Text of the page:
Open Space Preservation
Open Space Committees and Open Space Trust Funds
Once the voters in a municipality or county have passed a referendum supporting the establishment of an Open Space Tax, the governing body or board of chosen freeholders has to pass an ordinance establishing the specific property tax rate. Generally they also appoint an Open Space Committee to identify priorities for acquisition, develop a spending plan and identify potential partners for specific projects.
Since there is no state law enabling the establishment of Open Space Committees as official units of local government, many function as ad hoc groups, appointed on a yearly basis. A few towns have ordinances establishing Advisory Committees for the Environment and Open Space. Others have separate ordinances for Open Space Committees. These ordinances generally set up how many people are on the committee, and where they come from. There are usually a number of citizens as well as representatives from the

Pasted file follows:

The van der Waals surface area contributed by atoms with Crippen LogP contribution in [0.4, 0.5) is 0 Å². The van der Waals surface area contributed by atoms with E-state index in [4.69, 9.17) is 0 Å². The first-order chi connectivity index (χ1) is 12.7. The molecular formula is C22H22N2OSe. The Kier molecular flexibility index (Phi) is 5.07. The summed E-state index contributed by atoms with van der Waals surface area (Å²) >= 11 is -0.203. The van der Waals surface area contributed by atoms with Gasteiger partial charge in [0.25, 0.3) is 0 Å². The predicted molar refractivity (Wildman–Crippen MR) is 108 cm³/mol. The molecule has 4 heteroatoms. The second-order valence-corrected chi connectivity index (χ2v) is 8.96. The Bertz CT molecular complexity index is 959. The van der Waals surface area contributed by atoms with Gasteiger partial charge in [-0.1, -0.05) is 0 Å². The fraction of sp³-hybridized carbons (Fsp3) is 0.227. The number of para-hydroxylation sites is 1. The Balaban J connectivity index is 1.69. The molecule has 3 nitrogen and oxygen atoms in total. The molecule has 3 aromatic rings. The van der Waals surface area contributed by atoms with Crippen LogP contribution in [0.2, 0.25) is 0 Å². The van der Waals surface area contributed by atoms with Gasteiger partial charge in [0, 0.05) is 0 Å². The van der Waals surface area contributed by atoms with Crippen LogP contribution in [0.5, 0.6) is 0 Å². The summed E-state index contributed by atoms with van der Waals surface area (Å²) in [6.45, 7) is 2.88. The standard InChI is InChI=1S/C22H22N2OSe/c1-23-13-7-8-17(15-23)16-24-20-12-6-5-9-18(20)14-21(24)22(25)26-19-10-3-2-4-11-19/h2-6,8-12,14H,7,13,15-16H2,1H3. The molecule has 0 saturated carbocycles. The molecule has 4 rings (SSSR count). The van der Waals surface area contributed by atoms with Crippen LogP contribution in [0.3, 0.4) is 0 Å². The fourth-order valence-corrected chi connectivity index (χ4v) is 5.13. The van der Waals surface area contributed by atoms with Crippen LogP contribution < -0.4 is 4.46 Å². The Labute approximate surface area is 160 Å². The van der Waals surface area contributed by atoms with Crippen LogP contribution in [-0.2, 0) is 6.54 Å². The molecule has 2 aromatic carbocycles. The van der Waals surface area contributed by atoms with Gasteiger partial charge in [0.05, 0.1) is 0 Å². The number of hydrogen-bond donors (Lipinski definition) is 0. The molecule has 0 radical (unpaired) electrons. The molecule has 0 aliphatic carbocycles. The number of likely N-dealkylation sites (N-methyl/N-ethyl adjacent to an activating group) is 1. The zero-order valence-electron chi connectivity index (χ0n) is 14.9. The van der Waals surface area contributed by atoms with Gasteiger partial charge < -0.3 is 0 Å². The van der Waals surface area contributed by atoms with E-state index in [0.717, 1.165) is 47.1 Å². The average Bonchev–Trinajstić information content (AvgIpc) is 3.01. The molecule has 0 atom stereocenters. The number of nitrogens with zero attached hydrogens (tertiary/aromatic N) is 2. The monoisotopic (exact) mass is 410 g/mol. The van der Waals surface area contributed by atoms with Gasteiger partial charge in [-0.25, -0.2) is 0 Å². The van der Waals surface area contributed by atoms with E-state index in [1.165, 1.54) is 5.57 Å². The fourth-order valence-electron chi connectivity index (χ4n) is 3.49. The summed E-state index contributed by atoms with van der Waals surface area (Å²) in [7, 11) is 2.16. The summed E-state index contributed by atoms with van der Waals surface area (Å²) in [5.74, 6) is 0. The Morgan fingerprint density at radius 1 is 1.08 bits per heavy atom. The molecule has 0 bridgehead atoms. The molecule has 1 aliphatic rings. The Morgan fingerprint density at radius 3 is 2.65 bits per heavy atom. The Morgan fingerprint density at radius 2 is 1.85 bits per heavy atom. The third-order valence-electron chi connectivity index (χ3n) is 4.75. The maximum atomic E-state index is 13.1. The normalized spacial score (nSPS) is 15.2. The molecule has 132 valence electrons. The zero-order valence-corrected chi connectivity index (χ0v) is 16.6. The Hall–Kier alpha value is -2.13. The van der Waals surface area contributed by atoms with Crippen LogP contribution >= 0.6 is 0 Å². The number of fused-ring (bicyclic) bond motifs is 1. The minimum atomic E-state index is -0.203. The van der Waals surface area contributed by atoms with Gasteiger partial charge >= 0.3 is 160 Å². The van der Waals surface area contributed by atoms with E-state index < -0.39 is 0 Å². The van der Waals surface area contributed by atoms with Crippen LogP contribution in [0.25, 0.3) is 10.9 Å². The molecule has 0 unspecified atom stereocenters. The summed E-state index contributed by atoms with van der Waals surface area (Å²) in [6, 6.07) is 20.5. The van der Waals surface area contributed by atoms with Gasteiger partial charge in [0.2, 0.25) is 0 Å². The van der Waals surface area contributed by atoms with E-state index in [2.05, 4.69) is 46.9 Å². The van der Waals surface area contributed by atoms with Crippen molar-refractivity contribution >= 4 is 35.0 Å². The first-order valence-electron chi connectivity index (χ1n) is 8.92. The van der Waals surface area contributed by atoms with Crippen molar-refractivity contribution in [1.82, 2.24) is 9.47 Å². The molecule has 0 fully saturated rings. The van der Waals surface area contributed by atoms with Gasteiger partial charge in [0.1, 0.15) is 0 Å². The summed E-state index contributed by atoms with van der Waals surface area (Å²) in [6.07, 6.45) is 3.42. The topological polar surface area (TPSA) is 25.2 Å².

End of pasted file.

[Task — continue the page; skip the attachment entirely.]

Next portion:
- Governing Body,
- Planning Board,
- Environmental Commission,
- Recreation Committee, and/or occasionally from
- Historic Preservation Commission.
Theordinance also generally directs the Open Space Committee to
- Develop a Plan for land preservation,
- Obtain approval for the Plan from the Planning Board and/or the Governing Body
- Make recommendations for specific acquisitions.
To obtain a copy of existing ordinances establishing Open Space Committees, email the Resource Center.
ANJEC welcomes Open Space Committees as members. We can help with information and training on local and state laws and regulations, building local support, GIS mapping, and funding sources. For just $280 a year, seven members of an Open Space Committee will each receive the quarterly 36-page ANJEC Report at home, as well as full access to our Resource Center, and discounts for training sessions and publications. If your municipal environmental commission is already an ANJEC member, the Open Space Committee can join at a reduced rate of $130.